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WASHINGTON HOSPITAL CENTER v. Bertha Carter Anderson, Intervenor.

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District of Columbia Court of Appeals.


No. 98-AA-112.

Decided: January 20, 2000

Before SCHWELB, FARRELL, and WASHINGTON, Associate Judges. William S. Sands, Jr., with whom John C. Duncan, III, Alexandria, VA, was on the brief, for petitioner. Jo Anne Robinson, Principal Deputy Corporation Counsel, and Charles L. Reischel, Deputy Corporation Counsel, filed a statement in lieu of brief, for respondent. Andrew S. Kasmer, Greenbelt, MD, for intervenor.

A Hearing Examiner (Examiner) for the Department of Employment Services (DOES), pursuant to D.C.Code §§ 36-301 et seq. (1981), awarded petitioner Bertha Carter Anderson worker's compensation benefits for medical expenses relating to a foot injury she claimed to have suffered during her employment by Washington Hospital Center (Washington Hospital).   Washington Hospital appealed the decision of the Examiner to the Director of DOES on September 19, 1997.   The Director affirmed the Examiner's compensation order on January 7, 1998.   Washington Hospital timely submitted a petition for review asking this court to vacate the decision of the Director because:  1) Anderson's condition was an occupational disease as opposed to an accidental injury;  and 2) the testimony of Washington Hospital's expert witness, Dr. Abend, was sufficient to rebut the presumption that Anderson's injury was causally related to her job.   We discern no error in the Director's ruling that Anderson's condition was an accidental injury, but reverse the Director's decision because, in our view, Dr. Abend's testimony was sufficient to rebut the presumption.


Anderson was employed by Washington Hospital as a laundry helper from 1968 until July 1993.   She was hired and worked in the District of Columbia from 1968 until May 12, 1992.   She was then transferred to work in Washington Hospital's facility in Forestville, Maryland, where she worked until July 1993.   Part of Anderson's job requirements included walking on a concrete floor and pulling a laundry cart.

In 1985, Anderson began experiencing pain in the left heel of her foot.   In 1986, she began experiencing pain in the right heel of her foot.   Anderson sought medical assistance in September of 1986 from her primary care provider, Kaiser Permanente, where she was diagnosed with chronic plantar fasciitis.1  In July of 1992, Anderson applied for worker's compensation benefits, claiming that her foot injury was work related because she was required to stand and walk on concrete floors eight hours a day to fulfill her job obligations.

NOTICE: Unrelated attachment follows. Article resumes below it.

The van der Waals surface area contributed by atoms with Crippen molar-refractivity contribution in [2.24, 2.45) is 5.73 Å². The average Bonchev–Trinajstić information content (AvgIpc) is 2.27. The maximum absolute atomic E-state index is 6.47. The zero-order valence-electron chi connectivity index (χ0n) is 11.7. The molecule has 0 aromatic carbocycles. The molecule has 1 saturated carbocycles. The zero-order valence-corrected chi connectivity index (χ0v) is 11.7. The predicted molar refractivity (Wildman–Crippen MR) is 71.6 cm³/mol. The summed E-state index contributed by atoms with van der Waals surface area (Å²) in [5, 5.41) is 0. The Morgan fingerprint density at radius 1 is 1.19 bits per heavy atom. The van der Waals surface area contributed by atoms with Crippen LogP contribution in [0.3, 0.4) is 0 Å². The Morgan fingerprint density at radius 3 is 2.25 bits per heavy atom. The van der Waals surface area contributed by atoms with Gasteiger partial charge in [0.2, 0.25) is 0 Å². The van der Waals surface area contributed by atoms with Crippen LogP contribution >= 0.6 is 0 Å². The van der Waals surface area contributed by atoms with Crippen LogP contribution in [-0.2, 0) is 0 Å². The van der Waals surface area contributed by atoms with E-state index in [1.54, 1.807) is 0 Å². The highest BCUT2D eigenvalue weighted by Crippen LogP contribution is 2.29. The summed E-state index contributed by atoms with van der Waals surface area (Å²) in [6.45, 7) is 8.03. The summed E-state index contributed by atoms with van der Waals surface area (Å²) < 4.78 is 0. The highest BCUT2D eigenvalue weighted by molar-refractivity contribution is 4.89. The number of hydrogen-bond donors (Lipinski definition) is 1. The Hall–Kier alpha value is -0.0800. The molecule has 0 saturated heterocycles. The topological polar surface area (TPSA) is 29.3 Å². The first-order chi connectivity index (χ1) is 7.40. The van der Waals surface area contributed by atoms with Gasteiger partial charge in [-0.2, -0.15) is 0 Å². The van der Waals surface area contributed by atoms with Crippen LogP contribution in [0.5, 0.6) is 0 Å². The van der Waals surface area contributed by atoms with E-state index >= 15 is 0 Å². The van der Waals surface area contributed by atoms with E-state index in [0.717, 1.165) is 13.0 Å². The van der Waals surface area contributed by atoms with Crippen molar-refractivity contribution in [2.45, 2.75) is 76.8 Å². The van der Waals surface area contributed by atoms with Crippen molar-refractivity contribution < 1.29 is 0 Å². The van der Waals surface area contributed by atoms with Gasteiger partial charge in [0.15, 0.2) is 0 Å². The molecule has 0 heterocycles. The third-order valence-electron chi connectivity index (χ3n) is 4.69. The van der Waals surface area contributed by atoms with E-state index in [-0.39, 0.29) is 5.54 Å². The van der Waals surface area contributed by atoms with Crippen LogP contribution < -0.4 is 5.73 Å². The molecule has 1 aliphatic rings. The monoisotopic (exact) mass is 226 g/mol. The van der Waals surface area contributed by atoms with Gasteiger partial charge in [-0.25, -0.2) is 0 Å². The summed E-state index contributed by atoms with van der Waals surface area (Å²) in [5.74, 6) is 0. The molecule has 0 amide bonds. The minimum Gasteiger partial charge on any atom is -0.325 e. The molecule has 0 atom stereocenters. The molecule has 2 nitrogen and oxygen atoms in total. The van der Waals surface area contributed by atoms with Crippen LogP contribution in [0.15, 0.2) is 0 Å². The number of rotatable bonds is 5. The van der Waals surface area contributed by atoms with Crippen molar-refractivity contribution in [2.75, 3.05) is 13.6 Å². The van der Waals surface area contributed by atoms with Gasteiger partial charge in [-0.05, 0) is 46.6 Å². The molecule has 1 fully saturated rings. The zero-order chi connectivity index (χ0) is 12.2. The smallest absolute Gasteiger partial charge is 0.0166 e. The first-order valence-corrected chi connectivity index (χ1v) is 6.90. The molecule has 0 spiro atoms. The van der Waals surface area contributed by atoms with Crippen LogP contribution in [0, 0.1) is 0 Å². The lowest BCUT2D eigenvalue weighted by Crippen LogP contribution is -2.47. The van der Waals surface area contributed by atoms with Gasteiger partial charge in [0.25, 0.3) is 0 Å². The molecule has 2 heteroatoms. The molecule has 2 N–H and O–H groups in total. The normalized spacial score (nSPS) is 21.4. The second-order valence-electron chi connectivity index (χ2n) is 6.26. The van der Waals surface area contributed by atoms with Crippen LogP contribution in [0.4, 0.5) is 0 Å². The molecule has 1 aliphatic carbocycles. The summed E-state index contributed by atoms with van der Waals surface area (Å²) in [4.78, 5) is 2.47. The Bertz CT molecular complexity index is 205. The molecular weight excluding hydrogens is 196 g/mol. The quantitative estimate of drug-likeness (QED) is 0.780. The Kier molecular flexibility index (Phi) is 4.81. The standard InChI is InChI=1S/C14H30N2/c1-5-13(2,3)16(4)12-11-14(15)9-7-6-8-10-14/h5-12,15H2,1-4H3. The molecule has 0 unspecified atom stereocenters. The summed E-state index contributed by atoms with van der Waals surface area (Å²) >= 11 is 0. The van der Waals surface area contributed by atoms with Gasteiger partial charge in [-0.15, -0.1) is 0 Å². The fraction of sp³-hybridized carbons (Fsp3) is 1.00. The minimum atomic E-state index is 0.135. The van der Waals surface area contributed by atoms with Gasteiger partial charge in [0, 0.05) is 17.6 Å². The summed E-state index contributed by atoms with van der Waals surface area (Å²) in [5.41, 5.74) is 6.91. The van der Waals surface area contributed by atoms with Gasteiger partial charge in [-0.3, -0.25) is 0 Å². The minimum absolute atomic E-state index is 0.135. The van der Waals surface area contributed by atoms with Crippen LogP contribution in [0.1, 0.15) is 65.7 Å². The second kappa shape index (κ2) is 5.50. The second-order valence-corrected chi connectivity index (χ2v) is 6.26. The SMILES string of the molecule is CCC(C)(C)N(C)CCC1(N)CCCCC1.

At an evidentiary hearing, Anderson testified as to her foot injury and job requirements.   In support of her case, she also included medical records of her treating physicians at Kaiser Permanente, Harvey M. Cohen, M.D. and Maurice Cates, M.D., as well as the medical records of Major P. Gladden, M.D. and Stephen L. Shapiro, M.D.   In opposition to Anderson's claim that her foot injury was work related, Washington Hospital submitted testimonial evidence and an evaluation report by Jeffrey A. Abend, M.D.   Dr. Abend testified that there was no causal relationship between Anderson's job and her foot injury.

After reviewing the evidence, the Examiner found that Washington Hospital had failed to rebut the presumption that there was a causal connection between Anderson's injuries and her job, and thus awarded Anderson medical expenses for her injury.   On internal appeal, the Director found that, based on the medical records of Drs. Shapiro and Cohen, there was substantial evidence in the record to support the Examiner's conclusion that Anderson's injury was job related.


 Like the Director, this court must affirm the compensation order if the findings of fact contained therein are supported by substantial evidence in the record as a whole and the law has been properly applied.   See D.C.Code § 36-301.  “We examine whether the findings are detailed enough to allow a reviewing court to conclude that the decision followed rationally from the findings of fact.”  Sturgis v. District of Columbia Dep't of Employment Servs., 629 A.2d 547, 554 (D.C.1993) (citation and internal quotation marks omitted).


Washington Hospital contends that the Director erred in ruling that Anderson's condition was an accidental injury as opposed to an occupational disease.2  An occupational disease differs from an accidental injury in that an occupational disease is expected because the “inherent hazard of continued exposure to conditions of the particular employment” is apparent.   See 3 a. Larson, Workers' Compensation Law § 52.03[1] (1999).   Thus, categorizing an employee's condition as an occupational disease requires that the particular disease bear a distinctive relation to the nature of his/her employment, “as contrasted with diseases which might just as readily be contracted in other occupations or in everyday life apart from employment.”   See id. § 52.03[2].   Also, this court has articulated that “the statutory language accidental injury does not require that an unusual incident be the cause of the injury, but is satisfied if something unexpectedly goes wrong with the human frame.”   Washington Metro. Area Transit Auth. v. District of Columbia Dep't of Employment Servs., 506 A.2d 1127, 1130 (D.C.1986) (emphasis added);  Ferreira v. District of Columbia Dep't of Employment Servs., 531 A.2d 651, 656 (D.C.1987).   In Ferreira, we expressed that in cases of cumulative exposure to work-related requirements the claimant is not under a duty to provide a specific date or time of the injury, but it is enough that the claimant provide “the period of time during which the symptoms manifested themselves ․”  531 A.2d at 657 n. 6.